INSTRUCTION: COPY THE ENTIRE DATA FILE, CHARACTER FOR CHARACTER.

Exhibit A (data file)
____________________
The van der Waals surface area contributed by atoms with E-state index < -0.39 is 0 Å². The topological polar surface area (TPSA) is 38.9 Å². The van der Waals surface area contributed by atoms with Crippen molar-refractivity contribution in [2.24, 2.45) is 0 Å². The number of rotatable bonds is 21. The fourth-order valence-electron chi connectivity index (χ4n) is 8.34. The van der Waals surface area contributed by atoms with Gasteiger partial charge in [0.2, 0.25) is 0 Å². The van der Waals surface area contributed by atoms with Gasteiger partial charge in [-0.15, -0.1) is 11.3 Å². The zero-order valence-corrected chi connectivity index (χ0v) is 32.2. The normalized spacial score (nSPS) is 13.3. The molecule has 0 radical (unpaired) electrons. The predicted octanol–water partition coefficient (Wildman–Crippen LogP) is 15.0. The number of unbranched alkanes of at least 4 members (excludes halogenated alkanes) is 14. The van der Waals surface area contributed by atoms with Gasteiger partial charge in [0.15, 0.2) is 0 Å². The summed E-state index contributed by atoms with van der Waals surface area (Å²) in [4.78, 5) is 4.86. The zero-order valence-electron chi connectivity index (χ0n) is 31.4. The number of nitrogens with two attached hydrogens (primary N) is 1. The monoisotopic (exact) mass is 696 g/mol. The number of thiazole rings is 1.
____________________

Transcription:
The van der Waals surface area contributed by atoms with E-state index < -0.39 is 0 Å². The topological polar surface area (TPSA) is 38.9 Å². The van der Waals surface area contributed by atoms with Crippen molar-refractivity contribution in [2.24, 2.45) is 0 Å². The number of rotatable bonds is 21. The fourth-order valence-electron chi connectivity index (χ4n) is 8.34. The van der Waals surface area contributed by atoms with Gasteiger partial charge in [0.2, 0.25) is 0 Å². The van der Waals surface area contributed by atoms with Gasteiger partial charge in [-0.15, -0.1) is 11.3 Å². The zero-order valence-corrected chi connectivity index (χ0v) is 32.2. The normalized spacial score (nSPS) is 13.3. The molecule has 0 radical (unpaired) electrons. The predicted octanol–water partition coefficient (Wildman–Crippen LogP) is 15.0. The number of unbranched alkanes of at least 4 members (excludes halogenated alkanes) is 14. The van der Waals surface area contributed by atoms with Gasteiger partial charge in [0.15, 0.2) is 0 Å². The summed E-state index contributed by atoms with van der Waals surface area (Å²) in [4.78, 5) is 4.86. The zero-order valence-electron chi connectivity index (χ0n) is 31.4. The number of nitrogens with two attached hydrogens (primary N) is 1. The monoisotopic (exact) mass is 696 g/mol. The number of thiazole rings is 1.